Why I’m Ditching the Nike+ Fuelband

nikefuelband.jpgI recently reviewed three fitness trackers, and, after discussing the Nike+ Fuelband on a recent episode of The Committed podcast, decided I would try one out. But I’m not keeping it; I bought it from Nike, who offers unconditional 30 day returns, and I’m sending it back. (Bully to them, by the way; though if it had been available on Amazon UK – not sure why it’s not – I would have bought it that way, and Amazon offers the same return policy.)

Nike recently fired much of their wearables team, and, while the company claims they’re not dropping the Fuelband – or their other devices – it’s clear that they don’t have a brilliant future. Speculation is that Nike will be partnering with Apple to provide software for fitness and activity tracking features in the as-yet-inexistant iWatch.

This makes sense for several reasons. The Fuelband only syncs with iOS devices; you can sync it on your computer, but there are no Android apps. Nike has a long history of working closely with Apple; oh, and Tim Cook is on the company’s board of directors.

I kind of like the Fuelband. I wasn’t converted to the concept of Nike+ Fuel, though I can see that, as a relative measurement – more or less fuel today than yesterday – it’s as valid as any other metric. Since most of my activity is walking, a step counter, such as the Fitbit One, which I wear daily, captures my activity. But I could go either way.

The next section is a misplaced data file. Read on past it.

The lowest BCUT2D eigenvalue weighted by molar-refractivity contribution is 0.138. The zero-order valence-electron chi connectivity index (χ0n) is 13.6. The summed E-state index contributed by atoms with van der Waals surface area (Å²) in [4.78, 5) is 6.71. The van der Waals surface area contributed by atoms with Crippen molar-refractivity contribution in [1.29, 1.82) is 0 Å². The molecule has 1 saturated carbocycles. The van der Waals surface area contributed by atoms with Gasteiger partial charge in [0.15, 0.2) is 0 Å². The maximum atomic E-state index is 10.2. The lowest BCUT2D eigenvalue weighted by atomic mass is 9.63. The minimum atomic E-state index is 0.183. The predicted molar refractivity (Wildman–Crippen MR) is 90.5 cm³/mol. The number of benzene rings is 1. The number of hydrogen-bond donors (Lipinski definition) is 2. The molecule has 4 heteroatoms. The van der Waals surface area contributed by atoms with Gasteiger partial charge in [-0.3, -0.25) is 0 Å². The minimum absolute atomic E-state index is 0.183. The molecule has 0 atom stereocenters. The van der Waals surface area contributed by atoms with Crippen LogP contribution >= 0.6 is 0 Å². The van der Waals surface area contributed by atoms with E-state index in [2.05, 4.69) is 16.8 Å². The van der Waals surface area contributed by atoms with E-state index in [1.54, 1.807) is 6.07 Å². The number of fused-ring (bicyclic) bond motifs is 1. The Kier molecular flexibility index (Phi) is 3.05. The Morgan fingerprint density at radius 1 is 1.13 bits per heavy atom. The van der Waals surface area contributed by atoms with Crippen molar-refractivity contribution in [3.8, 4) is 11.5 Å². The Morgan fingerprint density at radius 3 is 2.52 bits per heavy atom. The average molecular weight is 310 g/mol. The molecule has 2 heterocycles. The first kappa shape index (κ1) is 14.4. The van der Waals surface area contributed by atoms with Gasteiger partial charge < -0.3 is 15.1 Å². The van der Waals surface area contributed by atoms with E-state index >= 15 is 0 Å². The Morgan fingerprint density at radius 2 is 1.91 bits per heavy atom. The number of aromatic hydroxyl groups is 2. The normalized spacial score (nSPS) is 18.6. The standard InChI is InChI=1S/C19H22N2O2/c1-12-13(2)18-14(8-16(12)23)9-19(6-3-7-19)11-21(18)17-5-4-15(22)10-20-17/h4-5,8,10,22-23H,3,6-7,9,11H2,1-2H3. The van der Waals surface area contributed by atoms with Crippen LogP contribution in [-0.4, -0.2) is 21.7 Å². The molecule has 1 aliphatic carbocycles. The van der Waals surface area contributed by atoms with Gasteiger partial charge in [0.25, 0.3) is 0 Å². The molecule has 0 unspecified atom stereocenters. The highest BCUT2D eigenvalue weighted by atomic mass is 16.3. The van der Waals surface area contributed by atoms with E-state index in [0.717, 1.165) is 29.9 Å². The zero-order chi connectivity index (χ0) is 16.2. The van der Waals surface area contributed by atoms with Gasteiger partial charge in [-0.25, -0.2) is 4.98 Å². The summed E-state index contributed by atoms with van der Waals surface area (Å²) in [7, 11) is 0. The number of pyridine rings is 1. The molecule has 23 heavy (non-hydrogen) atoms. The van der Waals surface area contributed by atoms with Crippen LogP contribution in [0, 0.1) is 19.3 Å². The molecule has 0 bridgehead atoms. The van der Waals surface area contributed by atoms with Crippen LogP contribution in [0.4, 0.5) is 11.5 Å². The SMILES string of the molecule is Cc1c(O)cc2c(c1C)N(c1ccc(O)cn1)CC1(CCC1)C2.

The thing is, any such device that you wear on your wrist is cumbersome, unless it offers other features; something the iWatch should do, if it is ever launched. I did appreciate that the Fuelband has a watch; I haven’t worn one in more than a decade, and I did find myself using it to check the time occasionally. But aside from that, it’s a bulky device that offers nothing more than tracking.

If Nike hadn’t axed the wearables team just a few days after I got the Fuelband, I’d most likely have kept it. But I don’t want to get involved in a dying ecosystem. Like many people, I’d rather wait and see what Apple does, if they can create a wearable that is more useful than a simple fitness tracker. And, in the meantime, I’ll keep that Fitbit One on my pants. It’s there all the time, and I forget about it, until I check to see how many steps I’ve walked. That, to me, is how a fitness tracker should work.